“What Bessel did, in a very open minded way, was to begin examining new approaches to trauma that were outside the mainstream,” says Norman Doidge, a Canadian psychiatrist who has published and taught on trauma for decades, and the author of The Brain That Changes Itself. This included revolutionising attitudes to Eye Movement Desensitization and Reprocessing (EMDR) – a type of therapy which involves recalling disturbing experiences while engaging in a series of rapid eye movements. Though van der Kolk first thought the therapy was a fad, he was amazed when he saw how the treatment stopped his patients being “hijacked” by their memories (scientists still debate exactly how EMDR works).
“There are psychiatrists, myself included, who were moving in a parallel track with Bessel, or, more often, following him, who now can practice these techniques more easily because of his synthesis,” Doidge says. Today, celebrities from Prince Harry to Jameela Jamil swear by EMDR. Doidge says that by emphasising the neuroscience, van der Kolk gave treatments like EMDR “legitimacy”: “Without a doubt his work transformed what’s happening on the ground amongst those who treat trauma.”
But why look for a new treatment at all? While van der Kolk doesn’t dismiss the power of talk therapy, he argues it isn’t always suitable for trauma patients. During his scans of the eight traumatised individuals, he found that the Broca’s area of the brain – one of the speech centres which allows people to put their feelings into words – “went offline” when a flashback was triggered. “Trauma by nature drives us to the edge of comprehension,” van der Kolk wrote. Perhaps his book especially appeals in an era dominated by mental health slogans such as “It’s okay to talk”. It might be okay; it might not always be possible.
In 2004, van der Kolk’s colleague Ruth Lanius scanned the brains of trauma victims when they were idling, i.e. they weren’t thinking about their trauma. What she found was shocking: compared to “normal” subjects, PTSD patients had very little activation in the self-sensing areas of the brain, those that work together to give us a physical sense of where we are, register sensations from our body, and coordinate emotions and thinking. In short, patients had responded to trauma by shutting down parts of their brain.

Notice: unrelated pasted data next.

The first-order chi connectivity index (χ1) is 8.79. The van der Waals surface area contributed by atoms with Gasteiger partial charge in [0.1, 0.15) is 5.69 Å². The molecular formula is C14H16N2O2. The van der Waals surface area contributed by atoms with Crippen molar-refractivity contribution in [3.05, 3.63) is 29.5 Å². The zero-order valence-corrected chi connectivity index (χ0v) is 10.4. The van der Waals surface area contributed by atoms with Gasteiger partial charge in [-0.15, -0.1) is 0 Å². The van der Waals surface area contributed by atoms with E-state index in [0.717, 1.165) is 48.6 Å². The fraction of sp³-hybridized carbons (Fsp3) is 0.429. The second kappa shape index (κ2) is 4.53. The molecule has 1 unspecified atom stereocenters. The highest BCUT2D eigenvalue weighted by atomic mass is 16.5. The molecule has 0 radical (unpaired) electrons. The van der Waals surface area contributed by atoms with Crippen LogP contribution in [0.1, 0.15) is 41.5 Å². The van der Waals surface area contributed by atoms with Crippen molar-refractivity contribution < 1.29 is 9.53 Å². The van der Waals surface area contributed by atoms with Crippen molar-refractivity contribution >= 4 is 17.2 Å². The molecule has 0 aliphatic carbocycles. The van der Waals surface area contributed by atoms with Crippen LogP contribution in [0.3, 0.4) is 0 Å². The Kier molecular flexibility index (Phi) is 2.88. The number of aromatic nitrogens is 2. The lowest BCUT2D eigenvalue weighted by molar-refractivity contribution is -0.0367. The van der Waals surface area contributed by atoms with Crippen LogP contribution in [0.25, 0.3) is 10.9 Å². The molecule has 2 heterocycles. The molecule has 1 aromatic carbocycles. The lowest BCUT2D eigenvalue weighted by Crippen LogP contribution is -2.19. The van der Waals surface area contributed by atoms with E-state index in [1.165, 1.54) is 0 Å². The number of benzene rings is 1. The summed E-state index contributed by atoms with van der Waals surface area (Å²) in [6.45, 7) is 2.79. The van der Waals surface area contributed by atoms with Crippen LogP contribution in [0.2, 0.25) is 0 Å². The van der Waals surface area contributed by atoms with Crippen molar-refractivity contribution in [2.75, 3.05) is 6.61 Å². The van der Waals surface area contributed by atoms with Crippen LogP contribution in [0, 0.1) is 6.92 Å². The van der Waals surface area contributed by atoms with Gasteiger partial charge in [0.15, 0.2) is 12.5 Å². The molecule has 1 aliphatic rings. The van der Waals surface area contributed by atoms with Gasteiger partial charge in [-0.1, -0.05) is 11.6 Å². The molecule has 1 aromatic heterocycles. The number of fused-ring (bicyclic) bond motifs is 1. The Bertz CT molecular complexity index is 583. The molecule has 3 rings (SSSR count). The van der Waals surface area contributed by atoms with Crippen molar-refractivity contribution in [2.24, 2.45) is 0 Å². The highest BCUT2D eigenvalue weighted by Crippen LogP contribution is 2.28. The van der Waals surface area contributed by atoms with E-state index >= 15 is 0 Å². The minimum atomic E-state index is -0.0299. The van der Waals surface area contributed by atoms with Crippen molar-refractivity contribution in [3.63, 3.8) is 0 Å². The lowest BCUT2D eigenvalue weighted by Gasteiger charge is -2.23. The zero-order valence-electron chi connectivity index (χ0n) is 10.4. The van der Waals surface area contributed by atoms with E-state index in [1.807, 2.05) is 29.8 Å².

Van der Kolk believes interventions that involve the body and touch can reactivate the self-sensing system and restore a patient’s sense of self: he advocates for both massage therapy and yoga, as well as theatre (“Acting is an experience of using your body to take your place in life”). Later, he discusses the power of neurofeedback – allowing patients to see their real-time brain activity – as a tool to rewire the brain.
Today, Lanius says the brain scans printed in van der Kolk’s book have drastically helped to validate people’s experiences. “Often what I find is that when people have a lot of trauma-related symptoms, they think they’re crazy,” says the director of the PTSD unit at the University of Western Ontario, who has been working in trauma since the late ’90s. “Trauma survivors are so hard on themselves often, and they think they’re broken… Having that brain-body perspective and actually being able to visualise changes in the brain is so validating.” Lanius says she gets regular emails from people who’ve read the book: “I think it really is making an impact.”
It is clear that The Body Keeps the Score appeals to both patients who sing its all-caps praises on mental health forums and to psychologists who believe it has revolutionised the ways we talk about – and treat – trauma. Amazingly, the book largely seems to have spread through word of mouth. Though it is the culmination of decades of work, it arguably arrived at the right time: between 2009 and 2016, a “Time to Change” campaign run by charities in England demonstrably weakened the stigma around mental illness. Half a decade later, it’s hardly surprising it’s become an essential mental health text; van der Kolk’s work brought the body back into psychiatry.
Early in The Body Keeps the Score, the author recalls how the “pharmacological revolution” led to the swimming pool and basketball court being removed in the Harvard teaching hospital where he worked in the 1990s. No longer could patients and doctors share “the pleasures of splashing in the pool” to “restore a sense of physical wellbeing” – instead, those areas of the hospital were used to dispense drugs. In a way, The Body Keeps the Score is van der Kolk’s own swimming pool and basketball court: a place where readers can “become familiar with and befriend the sensations in their bodies” in order to heal.
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Image: Ryan MacEachern / Penguin